Blogger: Dan Blum
One of our service directors likes to quote William Gibson: “The future is here, it’s just unevenly distributed.”
At Microsoft’s Server and Tools Business (STB) Analyst and Tech Ed conferences last week, I saw a vendor and a user community living in the past, present and future with many unevenly distributed capabilities.
In a session on identity management strategy, for example, Microsoft discussed a variety of initiatives. These range from Card Space (futuristic implementation of user-centric Information Card specifications) to ADFS (present day enterprise federation support, though unfortunately lacking full SAML capabilities) to self-service password reset exposed through Office (decidedly backward-looking as this functionality has been available from many vendors through browsers for many years).
In another session on rights management and SharePoint, Microsoft highlighted the opportunity to configure SharePoint libraries to automatically apply Active Directory Rights Management Services protections on downloaded documents. Digital rights management (DRM) is controversial and no strong guarantor of confidentiality. Nonetheless, it is a way to put futuristic self-protecting wrappers on content so as to prevent its accidental leakage or misuse by honest, cooperative users. Because it’s not something that can resist certain types of malicious attackers, many security professionals look down their noses at rights management. Nonetheless, preventing accidental misuse of enterprise information is a big part of the space. It was clear from the number of people in the room asking intelligent questions suggesting realistic expectations that customers see potential value for this technology.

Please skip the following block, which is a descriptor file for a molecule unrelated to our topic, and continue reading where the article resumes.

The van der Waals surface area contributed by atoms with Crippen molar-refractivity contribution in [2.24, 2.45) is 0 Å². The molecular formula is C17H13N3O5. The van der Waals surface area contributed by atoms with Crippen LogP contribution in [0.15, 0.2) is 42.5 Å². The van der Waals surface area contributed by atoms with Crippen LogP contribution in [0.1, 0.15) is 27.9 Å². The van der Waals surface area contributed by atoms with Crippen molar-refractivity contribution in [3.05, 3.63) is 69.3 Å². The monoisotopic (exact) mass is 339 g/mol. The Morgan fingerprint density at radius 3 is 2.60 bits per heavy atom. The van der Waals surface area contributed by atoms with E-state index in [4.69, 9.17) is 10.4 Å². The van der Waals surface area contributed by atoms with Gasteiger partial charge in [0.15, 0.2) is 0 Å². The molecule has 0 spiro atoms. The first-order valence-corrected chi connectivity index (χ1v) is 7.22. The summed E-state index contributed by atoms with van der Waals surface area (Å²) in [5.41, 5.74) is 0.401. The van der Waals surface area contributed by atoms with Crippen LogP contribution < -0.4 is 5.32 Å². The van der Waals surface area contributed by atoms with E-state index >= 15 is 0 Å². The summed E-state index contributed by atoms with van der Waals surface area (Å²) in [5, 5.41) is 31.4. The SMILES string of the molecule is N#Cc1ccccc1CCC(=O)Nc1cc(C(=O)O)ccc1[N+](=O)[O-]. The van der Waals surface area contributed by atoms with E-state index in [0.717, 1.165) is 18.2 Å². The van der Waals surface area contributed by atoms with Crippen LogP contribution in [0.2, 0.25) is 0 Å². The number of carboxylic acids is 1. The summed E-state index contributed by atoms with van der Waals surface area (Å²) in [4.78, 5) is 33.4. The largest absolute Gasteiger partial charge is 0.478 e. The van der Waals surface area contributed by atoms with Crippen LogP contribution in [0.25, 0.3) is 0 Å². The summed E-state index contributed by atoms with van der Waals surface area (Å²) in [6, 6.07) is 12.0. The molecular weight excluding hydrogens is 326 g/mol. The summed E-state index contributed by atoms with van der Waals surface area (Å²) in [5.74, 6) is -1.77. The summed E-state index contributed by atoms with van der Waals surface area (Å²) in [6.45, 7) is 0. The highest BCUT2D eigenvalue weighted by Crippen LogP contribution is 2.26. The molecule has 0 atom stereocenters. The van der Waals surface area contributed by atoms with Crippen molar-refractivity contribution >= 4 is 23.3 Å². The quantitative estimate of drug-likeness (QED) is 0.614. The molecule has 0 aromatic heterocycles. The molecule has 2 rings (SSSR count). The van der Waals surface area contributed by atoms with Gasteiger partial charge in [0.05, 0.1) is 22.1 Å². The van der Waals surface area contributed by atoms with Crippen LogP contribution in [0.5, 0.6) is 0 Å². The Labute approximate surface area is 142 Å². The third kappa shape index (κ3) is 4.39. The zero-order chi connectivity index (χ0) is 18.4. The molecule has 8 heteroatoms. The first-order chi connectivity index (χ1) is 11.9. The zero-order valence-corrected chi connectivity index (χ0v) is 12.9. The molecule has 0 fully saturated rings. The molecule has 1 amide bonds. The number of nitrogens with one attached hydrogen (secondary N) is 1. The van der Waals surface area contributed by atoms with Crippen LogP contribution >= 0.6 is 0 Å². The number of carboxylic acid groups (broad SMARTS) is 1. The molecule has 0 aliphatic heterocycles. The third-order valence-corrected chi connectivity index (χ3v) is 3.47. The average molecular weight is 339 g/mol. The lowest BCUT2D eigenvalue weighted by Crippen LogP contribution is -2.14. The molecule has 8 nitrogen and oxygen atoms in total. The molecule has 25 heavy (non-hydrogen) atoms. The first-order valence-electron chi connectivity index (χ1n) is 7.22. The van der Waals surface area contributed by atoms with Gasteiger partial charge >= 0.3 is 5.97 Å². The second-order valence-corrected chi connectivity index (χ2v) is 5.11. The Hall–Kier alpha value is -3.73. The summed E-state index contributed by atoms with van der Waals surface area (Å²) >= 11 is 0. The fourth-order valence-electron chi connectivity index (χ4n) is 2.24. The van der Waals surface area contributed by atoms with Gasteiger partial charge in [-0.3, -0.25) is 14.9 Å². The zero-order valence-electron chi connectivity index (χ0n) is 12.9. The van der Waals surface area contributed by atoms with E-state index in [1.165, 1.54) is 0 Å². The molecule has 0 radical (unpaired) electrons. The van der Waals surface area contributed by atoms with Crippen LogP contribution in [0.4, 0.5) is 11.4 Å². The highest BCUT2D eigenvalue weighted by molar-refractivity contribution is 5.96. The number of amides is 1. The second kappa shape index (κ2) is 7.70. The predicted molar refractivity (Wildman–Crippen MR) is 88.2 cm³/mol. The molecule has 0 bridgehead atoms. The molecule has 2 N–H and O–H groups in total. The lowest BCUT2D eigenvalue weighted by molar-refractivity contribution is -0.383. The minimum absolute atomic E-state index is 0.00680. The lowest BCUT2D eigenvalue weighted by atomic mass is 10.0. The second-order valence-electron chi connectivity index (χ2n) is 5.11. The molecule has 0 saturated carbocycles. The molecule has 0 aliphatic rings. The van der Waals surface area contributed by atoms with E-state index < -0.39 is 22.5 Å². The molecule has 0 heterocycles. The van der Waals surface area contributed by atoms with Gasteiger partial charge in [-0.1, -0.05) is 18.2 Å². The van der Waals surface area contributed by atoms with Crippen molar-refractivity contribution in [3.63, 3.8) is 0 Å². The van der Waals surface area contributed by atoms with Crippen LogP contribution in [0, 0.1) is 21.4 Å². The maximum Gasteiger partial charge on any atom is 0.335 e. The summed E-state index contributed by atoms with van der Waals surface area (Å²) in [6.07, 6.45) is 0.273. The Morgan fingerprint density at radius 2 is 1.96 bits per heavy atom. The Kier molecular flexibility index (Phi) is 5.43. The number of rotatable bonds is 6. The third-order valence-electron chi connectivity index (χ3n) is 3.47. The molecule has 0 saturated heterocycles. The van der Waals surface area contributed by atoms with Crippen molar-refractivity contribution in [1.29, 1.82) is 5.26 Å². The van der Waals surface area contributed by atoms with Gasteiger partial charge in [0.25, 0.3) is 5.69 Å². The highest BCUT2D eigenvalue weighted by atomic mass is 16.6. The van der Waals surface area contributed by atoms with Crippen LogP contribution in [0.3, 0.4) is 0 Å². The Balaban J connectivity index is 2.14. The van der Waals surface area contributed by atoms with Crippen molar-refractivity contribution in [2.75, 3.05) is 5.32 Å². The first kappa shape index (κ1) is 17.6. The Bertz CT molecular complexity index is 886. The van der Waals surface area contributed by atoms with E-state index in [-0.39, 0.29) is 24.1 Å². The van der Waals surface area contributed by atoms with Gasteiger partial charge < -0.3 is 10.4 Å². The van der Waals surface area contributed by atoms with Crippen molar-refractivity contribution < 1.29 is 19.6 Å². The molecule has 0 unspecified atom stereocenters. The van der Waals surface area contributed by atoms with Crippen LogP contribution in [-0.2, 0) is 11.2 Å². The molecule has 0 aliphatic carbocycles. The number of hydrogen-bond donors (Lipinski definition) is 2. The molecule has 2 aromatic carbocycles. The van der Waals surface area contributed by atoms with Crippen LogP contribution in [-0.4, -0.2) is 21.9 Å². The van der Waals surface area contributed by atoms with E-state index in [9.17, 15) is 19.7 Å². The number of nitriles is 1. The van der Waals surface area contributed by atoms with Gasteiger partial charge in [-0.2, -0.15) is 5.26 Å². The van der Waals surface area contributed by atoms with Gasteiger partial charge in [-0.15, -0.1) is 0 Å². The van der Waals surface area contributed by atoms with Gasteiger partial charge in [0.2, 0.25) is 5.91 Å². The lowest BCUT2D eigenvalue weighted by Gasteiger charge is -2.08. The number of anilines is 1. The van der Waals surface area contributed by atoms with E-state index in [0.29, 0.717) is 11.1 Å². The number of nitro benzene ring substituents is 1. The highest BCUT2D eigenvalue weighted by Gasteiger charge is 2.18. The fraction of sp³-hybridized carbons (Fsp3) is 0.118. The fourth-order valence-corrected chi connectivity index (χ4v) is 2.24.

Finally, I was impressed by a presentation on IPSec, PKI and NAP by a Brazilian university IT manager named Rodrigo Imaginario. Starting three years ago, the university combined its student and administrative networks into a single network. Yet servers running ERP and containing administrative content (such as grading information) need to be protected from a subset of students going through their hacking stage. Imaginario implemented a logical security zoning overlay on top of the network using IPSEC in Windows. In the restricted zone, servers only accept connections from Kerberos-authenticated IPSEC clients in the administrative domain. Today, the authentication is being upgraded to use PKI for secure, all campus wireless networking. Imaginario indicated the university took the Windows IPSEC route approach because no additional software had to be purchased. Configuration was difficult, he said, but will get easier with Windows Server 2008. This sounds like an idea whose time has come.